Reviewed for Self Publishing Magazine LINK
The Good Man’s Daughter is an historical novel, set in the year 1244 and the story is based around the persecution of the Cathars in the Languedoc, medieval France. Elouise and her preacher father Jean (the ‘Good Man’ of the title) are itinerant Cathars. While one one of their journeys with their friend Michel, they meet Guillaume, a young knight, and they subsequently wind up in the town where his father is the Count at the Chateau.
Guillaume and Eloise are attracted to each other, and their romance progresses as expected. The Cathars’ lives are in danger when a new campaign of persecution is begun by a corrupt priest. Jean is captured and imprisoned and Elouise must seek sanctuary at the Chateau Roc.
The book is based on an interesting legend, and the characters have potential; the ending is also fairly good. I started reading with enthusiasm, but was slowed down by the writing style, which is far too simple, pedantic, and reminiscent of school-boy writings – it meanders a bit. It didn’t hold me to the story, I was constantly distracted, and it has taken me almost three months to finish the book – a very rare occurrence for me. On the plus side, it has made me find out more about that period of history and the Cathars in particular. Sad to say I was more interested in the Wikipedia entry on the subject than the book itself.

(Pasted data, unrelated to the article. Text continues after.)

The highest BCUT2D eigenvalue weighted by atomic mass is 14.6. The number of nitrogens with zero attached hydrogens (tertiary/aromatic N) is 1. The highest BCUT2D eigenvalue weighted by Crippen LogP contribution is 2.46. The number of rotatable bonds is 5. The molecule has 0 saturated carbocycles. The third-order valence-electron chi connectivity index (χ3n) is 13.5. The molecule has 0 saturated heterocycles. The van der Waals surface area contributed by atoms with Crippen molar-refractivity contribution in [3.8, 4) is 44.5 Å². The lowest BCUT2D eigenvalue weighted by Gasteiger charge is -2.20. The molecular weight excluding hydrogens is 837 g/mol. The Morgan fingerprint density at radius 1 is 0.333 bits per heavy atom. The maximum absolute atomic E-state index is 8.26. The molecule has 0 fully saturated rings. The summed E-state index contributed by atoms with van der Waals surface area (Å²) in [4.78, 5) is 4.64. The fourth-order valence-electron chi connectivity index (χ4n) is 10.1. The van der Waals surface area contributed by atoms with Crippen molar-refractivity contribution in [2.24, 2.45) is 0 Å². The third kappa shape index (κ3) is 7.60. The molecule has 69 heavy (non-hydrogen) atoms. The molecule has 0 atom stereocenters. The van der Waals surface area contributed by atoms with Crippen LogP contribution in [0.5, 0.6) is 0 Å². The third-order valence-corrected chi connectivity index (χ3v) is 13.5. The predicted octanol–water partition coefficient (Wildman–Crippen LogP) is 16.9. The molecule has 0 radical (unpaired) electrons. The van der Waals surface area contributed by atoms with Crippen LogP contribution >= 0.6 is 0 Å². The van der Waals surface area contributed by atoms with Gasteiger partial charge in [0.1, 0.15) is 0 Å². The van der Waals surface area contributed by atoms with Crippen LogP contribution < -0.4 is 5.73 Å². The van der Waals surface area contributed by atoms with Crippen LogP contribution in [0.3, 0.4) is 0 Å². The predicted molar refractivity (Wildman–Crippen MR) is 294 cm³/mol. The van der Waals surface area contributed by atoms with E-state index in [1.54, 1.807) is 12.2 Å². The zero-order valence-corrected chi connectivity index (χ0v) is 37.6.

A book designer, Arati has always enjoyed books and the world of imagination that they open up. She is extremely accident-prone, due entirely to absent-mindedness caused by thinking about books and their contents, instead of paying attention to what she's actually supposed to be doing. She reads multiple books simultaneously, and her choices range from cookbooks and design manuals to fantasy, crime and Regency romances.
She lives and works in London, UK and sells her art on paper and textiles at Etsy